Movement | Stretching & Flexibility

Got Joints? Here’s How to Keep Them Healthy

I would have to venture that just about everyone who is an adult human is aware that joints can be a real pain at times, and can even get us into life-changing situations. Whether you are just aware that you need to be taking care of your joints, or are facing some compromises in how you can move because of them, here’s a few things to keep in mind.

  • Your joints are vulnerable to unique stresses because they are designed to help us move. Although some joints are less protected than others (knees, shoulders), all of them need regular maintenance in order for them to keep working for us. After all, where would we be without the ability to bend our knees, reach overhead, bend over, put on a coat, or stir a pot of stew?
  • Not to be a bearer of bad news, but lots of things can go wrong with joints that can stop us in our tracks. There’s osteoarthritis, rheumatoid arthritis, gout, bursitis, tendonitis, degeneration of cartilage that helps joints glide, inflammation of fluid at the joint, slippage, herniation of spine discs, dislocations, sprains and strains. Little wonder that orthopedists, physical therapists, and massage therapists to name a few, are never short of work!
  • Is there a common thread here that can lead us down any of these paths? And, if so, what can we do to stop the journey? Certainly genetics can be a big factor in some joint problems. But, genetics aside, fortunately there are just as many ways to keep our joints healthy as there are things that can go wrong.

Here is a list of some solutions that may help you in your quest to keep your joints healthy for yourself.

  1. If you are going to exercise, make sure you warm up adequately before getting into anything major.
  2. Along the same lines, even if you have been relatively immobile for a period of time during the day, get up and MOVE. Do a warm-up of your joints to keep them from getting stuck in a chronically bad position.
  3. Even further along those lines, be aware of your posture during the day and do your best to stay in good alignment. Why? Because chronically shortened, lengthened, or imbalanced muscles can pull on your joints in ways that leave them unprotected by the strength that muscles can provide for them.
  4. Keep your weight in check. Studies have actually measured the extra strain placed on joints from carrying extra weight, particularly on knees, hips, and back. It is significant.
  5. Stay flexible. A regular stretching program works, but so does making sure you move all the way through what your joint can do, without going beyond what is safe do. If you have stuck areas, often working with someone to help release that can be very beneficial. Some people can also get help from using a foam roller.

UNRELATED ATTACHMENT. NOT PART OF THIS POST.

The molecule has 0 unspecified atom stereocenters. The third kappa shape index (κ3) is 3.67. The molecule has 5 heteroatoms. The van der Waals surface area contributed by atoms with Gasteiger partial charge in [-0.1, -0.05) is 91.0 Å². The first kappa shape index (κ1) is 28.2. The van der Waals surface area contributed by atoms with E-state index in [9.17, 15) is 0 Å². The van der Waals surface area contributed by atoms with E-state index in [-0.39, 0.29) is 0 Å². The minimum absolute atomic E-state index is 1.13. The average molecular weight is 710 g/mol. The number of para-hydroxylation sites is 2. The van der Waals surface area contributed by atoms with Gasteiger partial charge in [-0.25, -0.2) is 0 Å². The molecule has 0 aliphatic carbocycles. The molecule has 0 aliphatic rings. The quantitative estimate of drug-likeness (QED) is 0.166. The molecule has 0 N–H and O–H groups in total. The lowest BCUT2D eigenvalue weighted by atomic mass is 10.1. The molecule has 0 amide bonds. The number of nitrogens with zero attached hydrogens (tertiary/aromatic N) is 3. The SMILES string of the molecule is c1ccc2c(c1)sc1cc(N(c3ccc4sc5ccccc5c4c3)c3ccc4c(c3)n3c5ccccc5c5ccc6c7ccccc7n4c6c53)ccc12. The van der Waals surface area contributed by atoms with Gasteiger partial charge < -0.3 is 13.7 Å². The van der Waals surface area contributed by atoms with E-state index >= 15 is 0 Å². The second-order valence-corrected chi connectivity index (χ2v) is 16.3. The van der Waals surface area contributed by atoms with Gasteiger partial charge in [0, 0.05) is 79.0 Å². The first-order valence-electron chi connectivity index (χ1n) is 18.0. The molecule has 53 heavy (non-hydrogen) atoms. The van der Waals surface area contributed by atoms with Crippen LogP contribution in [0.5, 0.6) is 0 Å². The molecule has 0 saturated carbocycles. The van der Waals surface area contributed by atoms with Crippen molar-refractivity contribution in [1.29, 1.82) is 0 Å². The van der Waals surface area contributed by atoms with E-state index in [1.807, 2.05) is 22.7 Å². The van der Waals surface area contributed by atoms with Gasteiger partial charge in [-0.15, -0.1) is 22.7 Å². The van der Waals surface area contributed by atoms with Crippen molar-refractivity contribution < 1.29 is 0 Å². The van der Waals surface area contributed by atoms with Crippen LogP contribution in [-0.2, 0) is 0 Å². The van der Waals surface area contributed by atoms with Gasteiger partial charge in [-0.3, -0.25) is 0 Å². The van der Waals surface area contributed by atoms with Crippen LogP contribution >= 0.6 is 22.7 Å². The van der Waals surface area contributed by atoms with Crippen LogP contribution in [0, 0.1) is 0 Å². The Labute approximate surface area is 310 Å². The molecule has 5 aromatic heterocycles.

6. Don’t try to work though pain. This is not the same as feeling a bit achy or stiff, which will probably be helped with a warm-up. Pain is sharp, immediate, and compelling. Pay attention to it and stop the motion that gets you to that point. You can cause even more inflammation or damage by working through pain.
  7. Get yourself some shoes that are supportive and appropriate for your feet. When you pick them out, go to a place that evaluates your feet for the type of arch your have and how you tend to walk. Once you have them, try to stay away from spending a lot of time standing, walking, or running on hard surfaces. This makes it harder for your joints to keep gliding.
  8. Strength training that works your muscles in a balanced way. It’s also important to not isolate muscles as you strength train, but to include other muscles in the process. When it comes to joints, there is never just one muscle that works and protects joint activity.
  9. Another really important reason to strength train is because weak muscles cause your joints to slide around, potentially causing little tears. Little tears get repaired by adding more connective tissue. Adding more connective tissue makes a joint stiff and less flexible. That can start that journey we were talking about earlier.
  10. Do low impact aerobics like the elliptical, bike, swimming, walking. These are non-jarring ways to keep you and your joints moving and your muscles getting stronger.

See my blogs, “What Using a Little Bit of Weight Can Do For You”, “Arthritis and Strength Training: A Good Match”, and “Fitness/Body Assessment: Why Start with Posture?” for some specific ways to train for joint health.

Any joint issues you are facing? Leave a comment below.

All the best,
Kristen

© 2016-2020 Kristen Carter. All rights reserved.


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